And most importantly, never say, I am careful, nothing is going to happen to be. Instead focus on awareness and mindfulness (and prayers) so that nothing does. Observe every mistake, every oversight and every miss that happens on your part and fix it. Remember that time when you forgot to wash that milk packet? Remember that so that it doesn't happen next time. Remember that time when you took your mask off for a meeting? Please don't do that again in your next meeting.

And even more importantly, just the fact that everyone in my team is working, everyone in my workplace is working or even everyone in my company is working is never a reason for you to be driving to work. You should work if you have to or want to work. A huge number of people indulging in an act doesn't make it safer or reduce the risk in any way. With a virus the risks only go up.

With Remote Misses, the entire fallacy lies in the fact that a huge population of people are not going to be directly impacted by something dangerous and there fore are going to end up feeling invincible. That doesn't make the overall environment safe to be indulging in the act.

I know this because I actively chose to travel to a family member's wedding right before the lock downs began. But not for a second did I have a false illusion that I was invincible. My wife and I discussed this and concluded that it's a risk we are collectively willing to take in return for an experience. And we went ahead and took the risk with prayers and all necessary precautions. Not because we were emotionally arm twisted or guilted into being there, not because we wanted to impress someone or prove a point or flex our courage mussels, but because we genuinely wanted to be there and were okay with taking the risks in return of the experience of being there. The number of cases back then were really low. Would I take the risk today to get an experience of being a part of a family member's wedding? No way!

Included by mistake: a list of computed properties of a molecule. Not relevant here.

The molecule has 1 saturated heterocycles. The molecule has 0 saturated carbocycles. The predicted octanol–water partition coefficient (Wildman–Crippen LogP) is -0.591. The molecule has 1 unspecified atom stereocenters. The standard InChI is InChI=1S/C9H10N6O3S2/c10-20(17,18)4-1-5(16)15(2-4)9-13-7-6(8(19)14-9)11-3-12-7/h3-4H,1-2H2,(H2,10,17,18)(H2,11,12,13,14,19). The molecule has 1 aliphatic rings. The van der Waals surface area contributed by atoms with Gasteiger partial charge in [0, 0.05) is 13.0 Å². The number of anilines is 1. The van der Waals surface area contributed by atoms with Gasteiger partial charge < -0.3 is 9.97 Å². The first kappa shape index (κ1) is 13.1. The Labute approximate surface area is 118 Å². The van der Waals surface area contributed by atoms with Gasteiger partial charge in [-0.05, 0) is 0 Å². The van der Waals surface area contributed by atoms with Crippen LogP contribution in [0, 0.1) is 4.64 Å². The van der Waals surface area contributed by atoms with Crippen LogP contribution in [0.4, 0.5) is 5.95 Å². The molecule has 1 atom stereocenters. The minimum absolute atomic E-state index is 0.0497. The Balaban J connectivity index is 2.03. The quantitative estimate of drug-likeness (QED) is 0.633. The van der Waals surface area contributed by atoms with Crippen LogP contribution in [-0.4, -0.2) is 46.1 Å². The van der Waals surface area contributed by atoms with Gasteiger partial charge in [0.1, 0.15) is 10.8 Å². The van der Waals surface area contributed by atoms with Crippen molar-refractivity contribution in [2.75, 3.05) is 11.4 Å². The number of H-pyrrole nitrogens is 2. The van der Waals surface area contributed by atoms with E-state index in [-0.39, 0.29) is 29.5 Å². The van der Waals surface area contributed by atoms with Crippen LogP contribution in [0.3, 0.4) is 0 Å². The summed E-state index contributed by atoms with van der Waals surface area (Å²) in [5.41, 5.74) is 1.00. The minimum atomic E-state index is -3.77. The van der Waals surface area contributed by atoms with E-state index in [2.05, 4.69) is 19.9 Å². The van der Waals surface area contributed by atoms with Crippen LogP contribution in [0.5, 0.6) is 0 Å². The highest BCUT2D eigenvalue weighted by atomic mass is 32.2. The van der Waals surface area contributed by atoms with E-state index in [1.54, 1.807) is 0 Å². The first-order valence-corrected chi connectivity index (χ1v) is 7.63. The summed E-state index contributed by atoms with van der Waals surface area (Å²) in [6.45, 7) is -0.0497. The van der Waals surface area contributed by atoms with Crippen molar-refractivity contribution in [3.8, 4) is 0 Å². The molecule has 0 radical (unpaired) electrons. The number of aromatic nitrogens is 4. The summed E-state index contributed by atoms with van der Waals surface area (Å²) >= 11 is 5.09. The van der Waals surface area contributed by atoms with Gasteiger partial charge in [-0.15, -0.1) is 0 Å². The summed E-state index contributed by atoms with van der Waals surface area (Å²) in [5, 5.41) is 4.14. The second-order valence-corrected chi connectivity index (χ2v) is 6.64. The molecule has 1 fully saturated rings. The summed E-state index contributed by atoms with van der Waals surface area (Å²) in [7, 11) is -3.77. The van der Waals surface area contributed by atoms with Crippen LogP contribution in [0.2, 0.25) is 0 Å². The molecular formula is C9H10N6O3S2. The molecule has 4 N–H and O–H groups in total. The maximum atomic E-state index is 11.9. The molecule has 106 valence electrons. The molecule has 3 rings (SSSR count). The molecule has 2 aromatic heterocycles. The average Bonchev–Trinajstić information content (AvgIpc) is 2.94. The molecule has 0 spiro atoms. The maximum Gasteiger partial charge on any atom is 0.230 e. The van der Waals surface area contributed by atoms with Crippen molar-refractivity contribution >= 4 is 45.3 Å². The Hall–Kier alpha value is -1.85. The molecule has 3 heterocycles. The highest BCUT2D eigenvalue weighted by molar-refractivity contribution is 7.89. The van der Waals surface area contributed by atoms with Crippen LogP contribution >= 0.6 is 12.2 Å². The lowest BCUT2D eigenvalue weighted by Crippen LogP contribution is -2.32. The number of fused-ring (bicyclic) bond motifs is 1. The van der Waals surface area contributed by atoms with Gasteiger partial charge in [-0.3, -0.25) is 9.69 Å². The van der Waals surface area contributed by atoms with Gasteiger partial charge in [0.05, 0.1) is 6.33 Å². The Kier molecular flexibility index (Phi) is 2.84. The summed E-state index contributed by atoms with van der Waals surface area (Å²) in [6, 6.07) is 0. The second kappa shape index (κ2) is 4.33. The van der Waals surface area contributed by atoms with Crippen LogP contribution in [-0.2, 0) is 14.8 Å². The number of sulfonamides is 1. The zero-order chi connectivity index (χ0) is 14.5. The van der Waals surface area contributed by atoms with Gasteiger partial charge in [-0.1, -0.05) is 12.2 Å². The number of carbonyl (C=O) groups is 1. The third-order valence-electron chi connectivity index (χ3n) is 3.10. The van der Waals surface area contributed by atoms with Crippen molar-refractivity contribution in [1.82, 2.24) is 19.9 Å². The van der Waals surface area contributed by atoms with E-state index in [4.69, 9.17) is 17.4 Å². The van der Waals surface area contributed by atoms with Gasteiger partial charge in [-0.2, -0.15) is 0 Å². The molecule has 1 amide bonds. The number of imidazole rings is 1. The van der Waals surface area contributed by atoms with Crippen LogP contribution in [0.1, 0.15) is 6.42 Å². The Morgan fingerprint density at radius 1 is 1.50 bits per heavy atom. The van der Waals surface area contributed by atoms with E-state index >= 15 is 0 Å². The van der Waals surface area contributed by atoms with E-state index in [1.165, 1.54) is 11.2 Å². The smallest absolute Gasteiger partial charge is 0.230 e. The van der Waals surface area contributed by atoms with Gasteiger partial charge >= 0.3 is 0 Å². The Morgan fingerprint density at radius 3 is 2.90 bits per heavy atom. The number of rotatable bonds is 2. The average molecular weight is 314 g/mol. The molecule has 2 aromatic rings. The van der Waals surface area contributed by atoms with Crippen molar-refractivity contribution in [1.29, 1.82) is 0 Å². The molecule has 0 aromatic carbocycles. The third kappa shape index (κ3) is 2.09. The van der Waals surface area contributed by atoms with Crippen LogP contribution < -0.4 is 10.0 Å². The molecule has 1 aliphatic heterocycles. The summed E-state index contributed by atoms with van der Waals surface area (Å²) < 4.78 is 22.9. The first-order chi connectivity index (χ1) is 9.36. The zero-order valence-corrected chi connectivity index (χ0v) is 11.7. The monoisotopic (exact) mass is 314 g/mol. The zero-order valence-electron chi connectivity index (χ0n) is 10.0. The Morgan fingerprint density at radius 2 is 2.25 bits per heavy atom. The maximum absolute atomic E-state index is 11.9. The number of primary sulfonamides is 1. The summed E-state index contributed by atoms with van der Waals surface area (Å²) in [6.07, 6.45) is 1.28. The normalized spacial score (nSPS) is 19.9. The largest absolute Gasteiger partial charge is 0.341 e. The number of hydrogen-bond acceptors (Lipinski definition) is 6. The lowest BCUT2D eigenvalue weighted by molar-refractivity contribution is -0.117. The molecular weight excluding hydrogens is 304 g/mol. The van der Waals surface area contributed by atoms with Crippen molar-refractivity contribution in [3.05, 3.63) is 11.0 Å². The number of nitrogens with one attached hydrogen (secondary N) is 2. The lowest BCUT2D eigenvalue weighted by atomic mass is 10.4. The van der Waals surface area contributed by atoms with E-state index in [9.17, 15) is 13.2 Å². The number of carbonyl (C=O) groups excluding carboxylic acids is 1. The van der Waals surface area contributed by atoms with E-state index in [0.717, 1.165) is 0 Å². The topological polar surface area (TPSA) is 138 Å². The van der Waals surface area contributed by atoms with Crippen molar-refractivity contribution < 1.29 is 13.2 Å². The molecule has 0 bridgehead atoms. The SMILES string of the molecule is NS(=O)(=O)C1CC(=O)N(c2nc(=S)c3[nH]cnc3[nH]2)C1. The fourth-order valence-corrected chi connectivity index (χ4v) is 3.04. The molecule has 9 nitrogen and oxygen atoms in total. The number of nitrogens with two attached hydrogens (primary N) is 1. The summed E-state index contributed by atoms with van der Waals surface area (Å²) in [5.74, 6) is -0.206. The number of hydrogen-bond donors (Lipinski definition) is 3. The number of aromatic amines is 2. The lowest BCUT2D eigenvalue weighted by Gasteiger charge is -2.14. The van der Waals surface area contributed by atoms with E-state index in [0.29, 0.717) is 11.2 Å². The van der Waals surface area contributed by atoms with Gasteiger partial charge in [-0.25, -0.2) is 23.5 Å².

As we move ahead I can only pray that deaths are none, but the reality is that this is getting worse in a lot of countries and The Remote Miss Fallacy, which ends up causing a feeling of invincibility at a mass scale, is just going to make things worse. I know people who have even stopped following the news and stopped tracking the numbers and are just blindly going to work without any persuasions what so ever. The other day I heard the story of a lady at a friend's office bragging about how she doesn't feel the need to wear a mask.

All I can do in this post, is tell you that the Remote Miss fallacy might be f@#cking with your head and that following the heard is not always the right answer. You must definitely go to work if that's what you need to or want to do, but be very honest about why you can't work from home, why you are going and if the reason revolves around following a herd, flexing your courage mussel, impressing your organization or anything superficial, take a pause and think if it's worth the risk. Don't work under the assumption of your invincibility and don't get complete rid of that bit of healthy fear in you that's keeping you safe.

And then if you still decide to go because you have to or want to, that is absolutely fine! Just be careful and take necessary precautions. I genuinely wish you good luck from the bottom of my heart and pray that you and your entire family, loved ones, friends and acquaintances stay out of harms way.